gentification   5

Catapult | The Case Against Making a City “Beautiful” | Bryan Washington
"On finding beauty in Houston amidst the ugliness, and what the city stands to lose from increasing gentrification."



"A few years back, my buddy Sam called Houston one big strip mall. He’d flown in from Hong Kong to study at a local university, hoping to stay a few years longer for a gig in medicine. Sam never had a reliable ride, and Uber was out of his budget, so another friend of mine named Jon and I were always driving him around town. We’d made a point of showing him what we thought there was to see in the city, barreling our way out of the downtown plaza we worked at for the more open, absurdly crowded pastures constantly clogging Houston’s highways.

Sometimes, we found Indian food out in Sugarland, pausing for antacids at the CVS whenever the curried goat and Tsingtao overtook us. Once, we drank our way up and down Washington, just to end up sleeping in Jon’s car, in this drunken huddle, burrowed around a busted radiator while proggy ’80s rock crooned from the bar beside us. This time, we were driving down Bellaire Boulevard, taking note of strip mall after strip mall after strip mall. And Sam pointed out, in a still-elastic English, that Houston was actually pretty fucking ugly, wasn’t it?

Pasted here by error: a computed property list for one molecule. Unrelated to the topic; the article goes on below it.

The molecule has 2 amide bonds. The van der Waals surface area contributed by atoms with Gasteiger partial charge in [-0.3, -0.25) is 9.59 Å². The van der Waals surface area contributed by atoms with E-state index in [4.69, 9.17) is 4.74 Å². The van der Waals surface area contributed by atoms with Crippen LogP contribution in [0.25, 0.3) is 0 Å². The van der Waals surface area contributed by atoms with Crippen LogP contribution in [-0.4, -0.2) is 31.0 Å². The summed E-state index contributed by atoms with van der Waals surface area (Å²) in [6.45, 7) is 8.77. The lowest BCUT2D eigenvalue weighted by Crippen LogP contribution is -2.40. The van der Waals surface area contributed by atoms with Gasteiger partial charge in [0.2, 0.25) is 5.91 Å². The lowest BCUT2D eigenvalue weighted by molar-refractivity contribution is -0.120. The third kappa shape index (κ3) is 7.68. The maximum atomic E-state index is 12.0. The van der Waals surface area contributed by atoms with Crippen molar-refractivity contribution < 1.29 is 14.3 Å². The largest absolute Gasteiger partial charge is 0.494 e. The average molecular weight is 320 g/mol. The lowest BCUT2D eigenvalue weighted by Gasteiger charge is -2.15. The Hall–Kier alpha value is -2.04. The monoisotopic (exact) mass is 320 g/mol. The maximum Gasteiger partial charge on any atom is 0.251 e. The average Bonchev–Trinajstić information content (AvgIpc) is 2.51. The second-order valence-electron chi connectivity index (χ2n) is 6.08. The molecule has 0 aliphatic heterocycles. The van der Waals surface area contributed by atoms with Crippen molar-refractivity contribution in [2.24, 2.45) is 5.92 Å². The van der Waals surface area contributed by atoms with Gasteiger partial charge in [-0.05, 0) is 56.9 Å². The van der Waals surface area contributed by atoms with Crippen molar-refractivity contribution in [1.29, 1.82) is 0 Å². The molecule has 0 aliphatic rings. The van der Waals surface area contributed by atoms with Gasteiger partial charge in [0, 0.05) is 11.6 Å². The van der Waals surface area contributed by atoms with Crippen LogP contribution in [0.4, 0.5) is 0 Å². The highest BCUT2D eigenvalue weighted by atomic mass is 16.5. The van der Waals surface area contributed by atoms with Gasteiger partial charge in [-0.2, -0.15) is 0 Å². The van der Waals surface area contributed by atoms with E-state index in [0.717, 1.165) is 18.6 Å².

I looked at Jon. Jon told me to look at the fucking road (which was fair: on the best of days, I’m not the smoothest driver). Sam stretched in the back seat, where he’d set up something like an impromptu photo studio—everywhere he went, he took photos, which he’d send to his folks back home. And this particular stretch of road in Chinatown was hardly noteworthy, hardly different from the avenues surrounding, hardly meriting a portrait worth painting for the Louvre.

But before I could start in on one of my usual rants—about how there is beauty in ugliness, how the city’s residents had made an oasis out of the bayou, blah blah—Sam laughed. He said it was nice. This was different. It worked.

Jon laughed, too. Sam kept taking pictures. The three of us kept driving. I thought then that it was funny how someone who’d only been in the city for a few months had gotten at the heart of the thing—he’d figured it out exactly, succinctly."
bryanwashinton  houston  ugliness  urbanplanning  urbanism  zoning  design  urban  2018  austin  texas  gentification  sripmalls 
december 2018 by robertogreco

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